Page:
I see there is an obsession with the moon both in the title of your last album and in your artwork. Can you tell us why?
K. B.: Besides of the fact that the moon has an influence on life itself as on the calendar, which we are using, we react with the moon also as an element of the biosphere, which we are part of on this planet. But why he is so appealing, he knows probably best. The title song, which gives the title to the whole album refers to “Pan Twardowski” who is a legendary Polish sorcerer. He sold his soul to the Devil and among other things, was traveling with him to the moon. Personally, I believe that the moon is inhabited, but it’s a secret.

Your lyrics deal with the occult, witchcraft, the dark arts but also with hallucinatory visions and the use of drugs. Can you tell us more about them?
K. B.: My lyrics are about the desire to wake up, enlightenment, astral travel and about the permanent and tantalizing feeling of unhappiness and longing, which even in moments of apparent happiness is still inside, like an unhealed wound. Damian’s lyrics are about the stuff you mentioned, but he does not do interviews.

I think the album cover is great. It's mysterious, macabre and intriguing. What's the concept which lies behind that picture?
K. B.: I’m very glad, that you like it. I was trying to capture with this graphic the atmosphere of our music. Quite often you achieve “by accident” the desired outcome while working on artwork like that. You combine various elements until it all forms a whole which you know is what it should be. I did not have any predefined concept. It’s like with riffs, if you find the right one, it’s more like the riff found you rather than you him. This was the case with the album cover. I think, that it perfectly corresponds with the content.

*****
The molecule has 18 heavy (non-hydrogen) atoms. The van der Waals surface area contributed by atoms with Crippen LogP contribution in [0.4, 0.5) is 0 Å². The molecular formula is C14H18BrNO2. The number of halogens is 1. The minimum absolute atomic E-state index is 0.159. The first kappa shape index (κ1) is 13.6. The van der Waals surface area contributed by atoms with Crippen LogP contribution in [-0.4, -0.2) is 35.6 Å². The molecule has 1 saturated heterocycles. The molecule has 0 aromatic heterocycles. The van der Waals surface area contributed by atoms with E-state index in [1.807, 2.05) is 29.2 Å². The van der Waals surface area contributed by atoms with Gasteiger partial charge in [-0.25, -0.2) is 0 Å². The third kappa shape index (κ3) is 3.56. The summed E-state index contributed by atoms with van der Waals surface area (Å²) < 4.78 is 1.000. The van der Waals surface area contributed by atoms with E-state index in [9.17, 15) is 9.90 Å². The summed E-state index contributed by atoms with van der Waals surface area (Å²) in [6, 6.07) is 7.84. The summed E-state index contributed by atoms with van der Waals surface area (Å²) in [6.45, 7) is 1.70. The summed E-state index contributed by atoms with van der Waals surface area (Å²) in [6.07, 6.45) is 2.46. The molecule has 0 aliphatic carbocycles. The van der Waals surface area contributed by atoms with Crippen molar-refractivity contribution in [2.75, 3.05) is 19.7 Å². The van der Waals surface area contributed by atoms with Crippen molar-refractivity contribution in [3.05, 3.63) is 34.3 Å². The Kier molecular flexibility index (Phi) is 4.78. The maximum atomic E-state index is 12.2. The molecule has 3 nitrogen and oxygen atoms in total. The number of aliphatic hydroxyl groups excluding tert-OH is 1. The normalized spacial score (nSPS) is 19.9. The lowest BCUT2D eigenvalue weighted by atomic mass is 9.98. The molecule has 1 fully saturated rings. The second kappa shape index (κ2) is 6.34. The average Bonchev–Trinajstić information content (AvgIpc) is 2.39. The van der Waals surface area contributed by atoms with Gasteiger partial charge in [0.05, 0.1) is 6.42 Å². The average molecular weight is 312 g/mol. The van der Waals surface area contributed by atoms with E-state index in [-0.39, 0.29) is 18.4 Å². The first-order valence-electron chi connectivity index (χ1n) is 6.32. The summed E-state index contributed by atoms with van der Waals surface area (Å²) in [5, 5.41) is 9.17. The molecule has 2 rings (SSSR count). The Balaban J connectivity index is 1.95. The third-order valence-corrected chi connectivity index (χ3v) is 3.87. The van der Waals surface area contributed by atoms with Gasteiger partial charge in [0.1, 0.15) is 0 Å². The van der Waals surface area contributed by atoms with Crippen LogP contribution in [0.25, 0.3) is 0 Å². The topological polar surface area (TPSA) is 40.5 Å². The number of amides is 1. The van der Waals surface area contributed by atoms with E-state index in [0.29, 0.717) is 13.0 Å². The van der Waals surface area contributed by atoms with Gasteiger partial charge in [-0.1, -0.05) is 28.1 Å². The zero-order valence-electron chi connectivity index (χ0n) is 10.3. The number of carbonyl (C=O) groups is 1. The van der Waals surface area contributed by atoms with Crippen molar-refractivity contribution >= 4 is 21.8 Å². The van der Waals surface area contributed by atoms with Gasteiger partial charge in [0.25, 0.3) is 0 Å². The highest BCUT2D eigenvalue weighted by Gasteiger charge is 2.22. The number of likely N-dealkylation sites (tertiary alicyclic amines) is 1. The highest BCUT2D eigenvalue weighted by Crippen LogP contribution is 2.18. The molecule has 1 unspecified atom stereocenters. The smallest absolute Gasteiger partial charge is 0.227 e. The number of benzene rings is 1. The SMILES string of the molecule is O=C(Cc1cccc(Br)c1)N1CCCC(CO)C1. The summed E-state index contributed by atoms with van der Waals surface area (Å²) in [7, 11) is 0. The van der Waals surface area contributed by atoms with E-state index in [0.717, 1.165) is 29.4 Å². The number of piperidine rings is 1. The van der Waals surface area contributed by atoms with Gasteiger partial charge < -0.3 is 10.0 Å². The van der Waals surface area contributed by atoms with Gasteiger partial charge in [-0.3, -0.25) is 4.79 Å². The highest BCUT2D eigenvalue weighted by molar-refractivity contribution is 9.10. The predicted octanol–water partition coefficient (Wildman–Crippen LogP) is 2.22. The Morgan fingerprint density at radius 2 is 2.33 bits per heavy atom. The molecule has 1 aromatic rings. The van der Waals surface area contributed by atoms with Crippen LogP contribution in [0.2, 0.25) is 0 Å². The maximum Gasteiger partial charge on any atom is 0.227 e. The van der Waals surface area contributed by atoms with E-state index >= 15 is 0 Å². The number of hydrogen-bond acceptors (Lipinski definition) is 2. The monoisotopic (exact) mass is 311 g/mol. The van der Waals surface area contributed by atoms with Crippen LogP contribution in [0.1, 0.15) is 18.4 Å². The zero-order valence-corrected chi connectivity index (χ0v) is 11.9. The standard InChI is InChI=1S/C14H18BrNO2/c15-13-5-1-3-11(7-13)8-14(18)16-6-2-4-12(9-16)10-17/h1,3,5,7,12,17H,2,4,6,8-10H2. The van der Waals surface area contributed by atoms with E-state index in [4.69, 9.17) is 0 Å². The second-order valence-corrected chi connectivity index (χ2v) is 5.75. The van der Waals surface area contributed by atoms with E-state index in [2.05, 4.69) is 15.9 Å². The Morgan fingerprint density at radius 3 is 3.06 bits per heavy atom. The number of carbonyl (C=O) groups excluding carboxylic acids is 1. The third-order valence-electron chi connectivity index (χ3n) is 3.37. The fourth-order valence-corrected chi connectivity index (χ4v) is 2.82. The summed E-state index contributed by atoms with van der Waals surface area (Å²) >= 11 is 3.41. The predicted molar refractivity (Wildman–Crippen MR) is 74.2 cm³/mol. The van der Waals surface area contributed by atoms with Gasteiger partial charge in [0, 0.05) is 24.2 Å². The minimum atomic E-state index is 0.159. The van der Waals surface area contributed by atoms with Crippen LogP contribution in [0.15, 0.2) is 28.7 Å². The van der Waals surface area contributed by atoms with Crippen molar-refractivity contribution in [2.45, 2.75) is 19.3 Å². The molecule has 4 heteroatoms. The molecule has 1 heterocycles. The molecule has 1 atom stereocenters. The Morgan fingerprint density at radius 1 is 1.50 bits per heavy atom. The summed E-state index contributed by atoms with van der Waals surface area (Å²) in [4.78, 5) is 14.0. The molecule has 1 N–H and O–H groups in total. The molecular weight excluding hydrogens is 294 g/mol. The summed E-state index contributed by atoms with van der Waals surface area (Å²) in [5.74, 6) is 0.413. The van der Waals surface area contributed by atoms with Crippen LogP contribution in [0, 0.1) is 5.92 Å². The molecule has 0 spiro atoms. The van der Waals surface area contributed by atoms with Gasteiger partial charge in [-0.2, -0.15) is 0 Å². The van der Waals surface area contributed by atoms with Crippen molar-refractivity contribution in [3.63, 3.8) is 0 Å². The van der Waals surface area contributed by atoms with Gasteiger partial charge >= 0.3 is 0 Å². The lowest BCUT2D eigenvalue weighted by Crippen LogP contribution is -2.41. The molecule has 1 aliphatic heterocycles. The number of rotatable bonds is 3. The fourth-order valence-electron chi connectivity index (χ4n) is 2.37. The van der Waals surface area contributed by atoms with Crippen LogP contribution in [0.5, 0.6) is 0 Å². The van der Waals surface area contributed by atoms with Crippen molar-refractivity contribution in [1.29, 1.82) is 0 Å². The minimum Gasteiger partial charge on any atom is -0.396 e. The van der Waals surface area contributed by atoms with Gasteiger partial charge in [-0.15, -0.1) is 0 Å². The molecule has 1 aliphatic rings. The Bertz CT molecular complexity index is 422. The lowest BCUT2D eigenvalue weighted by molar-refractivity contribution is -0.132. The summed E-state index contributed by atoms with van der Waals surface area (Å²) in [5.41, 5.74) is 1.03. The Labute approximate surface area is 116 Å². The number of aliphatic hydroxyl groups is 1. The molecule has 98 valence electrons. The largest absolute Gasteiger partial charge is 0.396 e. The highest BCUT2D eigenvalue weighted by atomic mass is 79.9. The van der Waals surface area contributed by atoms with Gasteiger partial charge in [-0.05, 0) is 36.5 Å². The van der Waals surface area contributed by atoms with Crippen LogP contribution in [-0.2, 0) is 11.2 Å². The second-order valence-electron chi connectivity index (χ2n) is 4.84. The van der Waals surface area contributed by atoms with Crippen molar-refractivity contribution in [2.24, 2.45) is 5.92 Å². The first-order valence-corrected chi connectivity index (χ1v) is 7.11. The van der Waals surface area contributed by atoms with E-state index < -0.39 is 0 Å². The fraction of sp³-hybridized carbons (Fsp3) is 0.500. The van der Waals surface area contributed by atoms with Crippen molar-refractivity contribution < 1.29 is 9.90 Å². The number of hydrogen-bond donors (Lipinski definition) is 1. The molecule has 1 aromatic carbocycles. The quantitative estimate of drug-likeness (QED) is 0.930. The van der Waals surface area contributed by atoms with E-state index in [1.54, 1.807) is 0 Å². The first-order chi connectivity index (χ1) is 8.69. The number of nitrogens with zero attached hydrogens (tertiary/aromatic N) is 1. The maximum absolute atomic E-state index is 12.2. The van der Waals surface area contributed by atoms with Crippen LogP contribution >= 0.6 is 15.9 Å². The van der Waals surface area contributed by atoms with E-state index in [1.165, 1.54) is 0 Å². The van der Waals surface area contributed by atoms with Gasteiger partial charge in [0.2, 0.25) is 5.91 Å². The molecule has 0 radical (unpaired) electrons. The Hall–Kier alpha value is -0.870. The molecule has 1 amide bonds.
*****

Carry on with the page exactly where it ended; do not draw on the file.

How is the Shine experience live in concert? I can imagine you guys must play quite a mind-blowing show.
K. B.: Hard to say. I always wanted to see a Shine gig as a spectator, but I hope, that it will not happen soon. : ) You would have to ask people in front of the stage. We do not play many gigs, maybe a few per year. You must see for yourself. We have some planned for the near future. In my opinion, each and everyone is a unique experience. I’ve been once in Spain and really liked it. You can invite us? : )

How important is the use of drugs in your creative process? Would Shine be the same without them?
K. B.: I think that my musical ideas do not have a connection to drugs, but on the other hand, they come from who I am, and without them, I would probably be someone else. 

Can you recommend some interesting bands from the current Polish scene?
K. B.: I rather listen to old music than follow the scene of today, but some time ago I really liked a gig of Ave Ceasar. Bands with whom we played, especially I liked always Voidsmoker, Black Smoke, Whalesong. 

Finally, is there anything else you would like to add?
K. B.: I would like to add that I’m very grateful for being interested in Shine.